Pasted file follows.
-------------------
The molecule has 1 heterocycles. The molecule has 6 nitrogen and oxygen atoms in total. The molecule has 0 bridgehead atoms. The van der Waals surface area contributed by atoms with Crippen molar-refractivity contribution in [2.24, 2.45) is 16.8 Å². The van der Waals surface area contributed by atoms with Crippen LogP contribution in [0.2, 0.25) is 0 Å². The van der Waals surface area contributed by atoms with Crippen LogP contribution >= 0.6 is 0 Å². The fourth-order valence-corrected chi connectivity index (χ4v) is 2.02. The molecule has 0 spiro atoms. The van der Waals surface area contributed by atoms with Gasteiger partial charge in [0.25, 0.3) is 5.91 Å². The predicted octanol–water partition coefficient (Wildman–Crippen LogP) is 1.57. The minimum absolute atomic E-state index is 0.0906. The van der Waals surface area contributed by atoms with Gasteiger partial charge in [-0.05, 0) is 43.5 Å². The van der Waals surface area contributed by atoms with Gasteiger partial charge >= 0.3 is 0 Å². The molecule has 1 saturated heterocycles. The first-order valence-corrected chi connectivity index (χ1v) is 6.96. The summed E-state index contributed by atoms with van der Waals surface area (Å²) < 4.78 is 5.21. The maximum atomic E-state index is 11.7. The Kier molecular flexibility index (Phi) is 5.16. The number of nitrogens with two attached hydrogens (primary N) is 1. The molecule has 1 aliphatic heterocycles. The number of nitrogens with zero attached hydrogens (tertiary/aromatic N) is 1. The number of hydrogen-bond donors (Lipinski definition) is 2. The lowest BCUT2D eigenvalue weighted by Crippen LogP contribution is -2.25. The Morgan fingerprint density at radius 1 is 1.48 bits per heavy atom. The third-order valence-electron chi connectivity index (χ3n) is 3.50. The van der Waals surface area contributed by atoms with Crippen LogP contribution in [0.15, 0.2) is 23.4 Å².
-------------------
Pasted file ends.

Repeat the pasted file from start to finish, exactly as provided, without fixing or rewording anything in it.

The molecule has 1 heterocycles. The molecule has 6 nitrogen and oxygen atoms in total. The molecule has 0 bridgehead atoms. The van der Waals surface area contributed by atoms with Crippen molar-refractivity contribution in [2.24, 2.45) is 16.8 Å². The van der Waals surface area contributed by atoms with Crippen LogP contribution in [0.2, 0.25) is 0 Å². The van der Waals surface area contributed by atoms with Crippen LogP contribution >= 0.6 is 0 Å². The fourth-order valence-corrected chi connectivity index (χ4v) is 2.02. The molecule has 0 spiro atoms. The van der Waals surface area contributed by atoms with Gasteiger partial charge in [0.25, 0.3) is 5.91 Å². The predicted octanol–water partition coefficient (Wildman–Crippen LogP) is 1.57. The minimum absolute atomic E-state index is 0.0906. The van der Waals surface area contributed by atoms with Gasteiger partial charge in [-0.05, 0) is 43.5 Å². The van der Waals surface area contributed by atoms with Gasteiger partial charge >= 0.3 is 0 Å². The molecule has 1 saturated heterocycles. The first-order valence-corrected chi connectivity index (χ1v) is 6.96. The summed E-state index contributed by atoms with van der Waals surface area (Å²) < 4.78 is 5.21. The maximum atomic E-state index is 11.7. The Kier molecular flexibility index (Phi) is 5.16. The number of nitrogens with two attached hydrogens (primary N) is 1. The molecule has 1 aliphatic heterocycles. The number of nitrogens with zero attached hydrogens (tertiary/aromatic N) is 1. The number of hydrogen-bond donors (Lipinski definition) is 2. The lowest BCUT2D eigenvalue weighted by Crippen LogP contribution is -2.25. The Morgan fingerprint density at radius 1 is 1.48 bits per heavy atom. The third-order valence-electron chi connectivity index (χ3n) is 3.50. The van der Waals surface area contributed by atoms with Crippen LogP contribution in [0.15, 0.2) is 23.4 Å².